When you’re in a competitive industry that requires you to have to loan out approximately 90% of your deposits, it will certainly hurt when suddenly you have a line of people who want to withdraw their money.

  88. parrotuya says:

    Hey look, it’s a good old-fashioned bank run! Where’s Jimmy Stewart when you need him?!

  89. Amac says:

    To be honest, Indymac was in real trouble long before anyone put the spotlight on them. You don’t have to be over 100 to be in trouble as a bank.

  90. FMFats says:

    A married couple can have several hundred thousand in deposits at one bank and still be insured by the FDIC through simple trusts for each other and other direct relatives. The FDIC website has its EDIE calculator to show how your accounts can be structured so as to maximize
    FDIC insurance.
    Folks who are managing large sums should investigate Promontory Interfinancial Network’s Certificate of Deposit Account Registry Service (CDARS) program available at about 2,000 banks nationwide (including my bank, Decatur First Bank near Atlanta). CDARS can insure funds up to $50,000,000 by placing deposits in chunks under $100k to its member banks, all FDIC insured, and putting funds from depositors of other member banks back into your home bank. You receive one statement and one 1099, and funds equivalent to your deposit stay in your community for your bank to reinvest. Your CDs have the same interest rate and are available in terms from 4 weeks to 3 years.

  91. zibby says:

    Bitch a little more about JP Morgan being mean to you on the phone or hitting you with a $1.29 charge or whatever, but they’ll be there at the end of the day. Hell, I’ll bet customer service is real personal and friendly at most of the banks on the above list…

    Bottom line, if you have money you can’t afford to lose put it in a bank too big to fail. Actually, make that “banks”.

  92. loganmo says:

    The State Bank of Lebo? That sounds like the bank that holds my winnings from the Nigerian lottery.

  93. mthrndr says:

    @Pro-Pain: what the hell are you talking about? Bush didn’t have anything to do with this. The market is undergoing correction for poor credit practices and the fallout of the subprime bubble. the GSE’s have been run by high-ranking dems for years, and in a free market, you have to look at them, not the president, who doesn’t control the market. Nor do we want him to. Take your partisan vitriol somewhere else.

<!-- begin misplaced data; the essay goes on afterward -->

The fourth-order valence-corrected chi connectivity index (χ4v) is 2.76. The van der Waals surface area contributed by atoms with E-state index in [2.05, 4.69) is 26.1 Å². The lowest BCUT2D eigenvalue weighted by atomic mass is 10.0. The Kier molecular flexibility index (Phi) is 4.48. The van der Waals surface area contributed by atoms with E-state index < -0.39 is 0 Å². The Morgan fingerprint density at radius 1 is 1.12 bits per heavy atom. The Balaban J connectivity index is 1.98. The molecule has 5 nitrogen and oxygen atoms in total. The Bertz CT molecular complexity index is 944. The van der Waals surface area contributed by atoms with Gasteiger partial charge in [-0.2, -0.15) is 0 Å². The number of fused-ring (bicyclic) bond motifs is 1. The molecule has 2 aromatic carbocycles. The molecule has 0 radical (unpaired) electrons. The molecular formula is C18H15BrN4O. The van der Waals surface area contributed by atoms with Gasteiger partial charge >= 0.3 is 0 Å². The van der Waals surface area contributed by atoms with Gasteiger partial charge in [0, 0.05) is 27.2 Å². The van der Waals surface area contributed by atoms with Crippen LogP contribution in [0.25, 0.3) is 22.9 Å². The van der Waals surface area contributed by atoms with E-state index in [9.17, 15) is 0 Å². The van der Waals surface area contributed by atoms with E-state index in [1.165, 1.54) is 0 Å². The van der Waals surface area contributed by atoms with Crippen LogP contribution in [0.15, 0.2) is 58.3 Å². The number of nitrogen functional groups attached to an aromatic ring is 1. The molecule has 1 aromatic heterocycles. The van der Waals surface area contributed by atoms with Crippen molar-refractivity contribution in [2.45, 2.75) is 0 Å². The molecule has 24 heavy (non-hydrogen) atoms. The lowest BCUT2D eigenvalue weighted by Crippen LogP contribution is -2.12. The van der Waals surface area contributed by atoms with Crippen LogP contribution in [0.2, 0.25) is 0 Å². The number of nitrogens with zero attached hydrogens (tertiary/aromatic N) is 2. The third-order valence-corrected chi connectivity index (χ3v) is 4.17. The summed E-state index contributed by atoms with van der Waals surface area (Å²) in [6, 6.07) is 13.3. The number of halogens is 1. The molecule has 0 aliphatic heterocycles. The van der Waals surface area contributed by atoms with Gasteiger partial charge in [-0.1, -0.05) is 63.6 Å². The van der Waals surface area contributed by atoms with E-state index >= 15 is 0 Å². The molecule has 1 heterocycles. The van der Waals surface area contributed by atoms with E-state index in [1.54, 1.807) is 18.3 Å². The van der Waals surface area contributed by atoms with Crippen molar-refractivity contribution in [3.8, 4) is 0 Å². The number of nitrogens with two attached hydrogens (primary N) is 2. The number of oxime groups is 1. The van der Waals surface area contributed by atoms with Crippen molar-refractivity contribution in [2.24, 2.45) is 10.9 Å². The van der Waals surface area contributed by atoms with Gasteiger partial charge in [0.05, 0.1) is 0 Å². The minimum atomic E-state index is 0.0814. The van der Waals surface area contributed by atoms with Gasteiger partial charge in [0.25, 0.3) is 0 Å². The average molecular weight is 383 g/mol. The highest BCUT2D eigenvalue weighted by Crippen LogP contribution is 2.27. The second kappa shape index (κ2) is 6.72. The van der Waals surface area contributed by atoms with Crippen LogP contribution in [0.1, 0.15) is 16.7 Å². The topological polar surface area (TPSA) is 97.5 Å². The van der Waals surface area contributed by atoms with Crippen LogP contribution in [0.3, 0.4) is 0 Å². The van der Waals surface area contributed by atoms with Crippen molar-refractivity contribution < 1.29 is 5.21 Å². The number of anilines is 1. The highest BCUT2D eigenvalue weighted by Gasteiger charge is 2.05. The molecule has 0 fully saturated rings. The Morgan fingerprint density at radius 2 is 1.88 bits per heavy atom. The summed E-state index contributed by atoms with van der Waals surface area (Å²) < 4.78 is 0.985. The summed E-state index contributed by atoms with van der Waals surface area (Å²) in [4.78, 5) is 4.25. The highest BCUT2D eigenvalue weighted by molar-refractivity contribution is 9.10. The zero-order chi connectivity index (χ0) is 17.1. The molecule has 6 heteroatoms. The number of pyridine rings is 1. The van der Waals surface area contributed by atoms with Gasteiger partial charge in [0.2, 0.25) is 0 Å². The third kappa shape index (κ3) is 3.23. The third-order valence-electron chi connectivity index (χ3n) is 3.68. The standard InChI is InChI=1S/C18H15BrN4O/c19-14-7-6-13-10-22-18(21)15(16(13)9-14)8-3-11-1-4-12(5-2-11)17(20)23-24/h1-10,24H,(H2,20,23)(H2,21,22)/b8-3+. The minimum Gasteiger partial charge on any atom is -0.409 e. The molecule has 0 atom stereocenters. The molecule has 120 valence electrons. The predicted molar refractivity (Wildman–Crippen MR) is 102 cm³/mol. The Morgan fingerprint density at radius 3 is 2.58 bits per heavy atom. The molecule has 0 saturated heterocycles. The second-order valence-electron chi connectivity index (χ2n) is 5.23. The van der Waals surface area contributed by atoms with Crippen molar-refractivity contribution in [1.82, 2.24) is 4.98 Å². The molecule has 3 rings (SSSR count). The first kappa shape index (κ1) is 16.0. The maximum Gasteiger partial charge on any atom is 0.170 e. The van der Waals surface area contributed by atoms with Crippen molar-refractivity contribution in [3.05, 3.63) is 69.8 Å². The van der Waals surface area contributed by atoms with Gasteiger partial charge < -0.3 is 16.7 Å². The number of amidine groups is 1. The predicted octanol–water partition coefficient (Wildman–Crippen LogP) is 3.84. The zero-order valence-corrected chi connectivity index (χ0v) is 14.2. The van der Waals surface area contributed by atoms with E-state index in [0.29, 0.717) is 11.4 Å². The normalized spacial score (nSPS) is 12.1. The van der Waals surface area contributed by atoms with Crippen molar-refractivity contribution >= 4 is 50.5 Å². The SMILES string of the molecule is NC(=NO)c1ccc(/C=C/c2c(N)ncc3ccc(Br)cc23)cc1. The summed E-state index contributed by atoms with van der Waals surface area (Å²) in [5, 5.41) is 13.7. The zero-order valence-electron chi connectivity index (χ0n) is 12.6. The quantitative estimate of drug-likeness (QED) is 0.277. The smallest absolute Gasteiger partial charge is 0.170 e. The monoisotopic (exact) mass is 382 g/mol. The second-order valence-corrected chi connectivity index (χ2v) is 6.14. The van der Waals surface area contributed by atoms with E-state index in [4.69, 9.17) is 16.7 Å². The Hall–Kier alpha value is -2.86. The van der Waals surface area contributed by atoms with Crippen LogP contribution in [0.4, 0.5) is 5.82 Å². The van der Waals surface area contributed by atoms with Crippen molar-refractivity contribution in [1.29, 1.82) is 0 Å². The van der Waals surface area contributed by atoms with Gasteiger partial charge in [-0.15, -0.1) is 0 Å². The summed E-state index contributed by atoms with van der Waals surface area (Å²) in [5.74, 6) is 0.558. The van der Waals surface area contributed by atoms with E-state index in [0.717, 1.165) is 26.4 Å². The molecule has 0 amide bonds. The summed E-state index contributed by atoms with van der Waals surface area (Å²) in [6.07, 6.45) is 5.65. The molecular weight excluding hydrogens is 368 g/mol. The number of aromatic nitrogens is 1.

94. P_Smith says:

    @savvy999: Why is it called the ‘Texas Ratio’? Because it’s god-awful hot?

    Because “everything’s bigger in Texas” – it’s all about the exaggerations. The banks listed have overstated their loans/assets ratio and now they’re being called on their lies.

  95. kylerr says:

    Just because a bank loans out $100.00 does not mean they have $100.00 in the safe or in liquid assets. Its more like $10.00 in the bank for every $100.00 loaned out.

    So for all your money they are paying you 1, 2, maybe 3% interest on, they are turning around and charging 5 to 20% interest ten times over. Pretty slick, till everybody gets greedy.
    For a very good explanation of how our banking system works check out http://www.scamorbam/bankingscams.html

  96. wilstanton says:

    There are a couple of websites that people should be aware of



    these are calculators that will tell you your coverage for banks and credit unions respectively.

    FWIW, if you have $10.00 or $100k in a bank, if they are mismanaged, you should pull out as much as you can as quickly as you can. Some things that might indicate mismanagement:

    1. Bad business practices (such as lending money to people who obviously can’t afford to pay it back).
    2. Offering services to people who wouldn’t ordinarily qualify for them and looking the other way.
    3. CEO has a smoking hot 29 year old secretary with huge hoots (the biological clock is ticking and he’s not leaving his wife)

  97. physics2010 says:

    Well see. The lists are nice for the people foolishly keeping in excess of $100,000 in the account. Learn your lessons and break it across banks. Break money across banks anyway so that you have enough emergency money in case one goes out and its 8 weeks before you get you money back.
    As far as stock market beating inflation….not right now.

  98. billyakerman says:

    This is why I don’t invest in the financial sector of the market. As for the balance of my bank accounts, I have several of them. All of them with less than $100,000 for that reason.

  99. femmesavante says:

    @GiselleBeardchen: LOL. I saw the same “word.”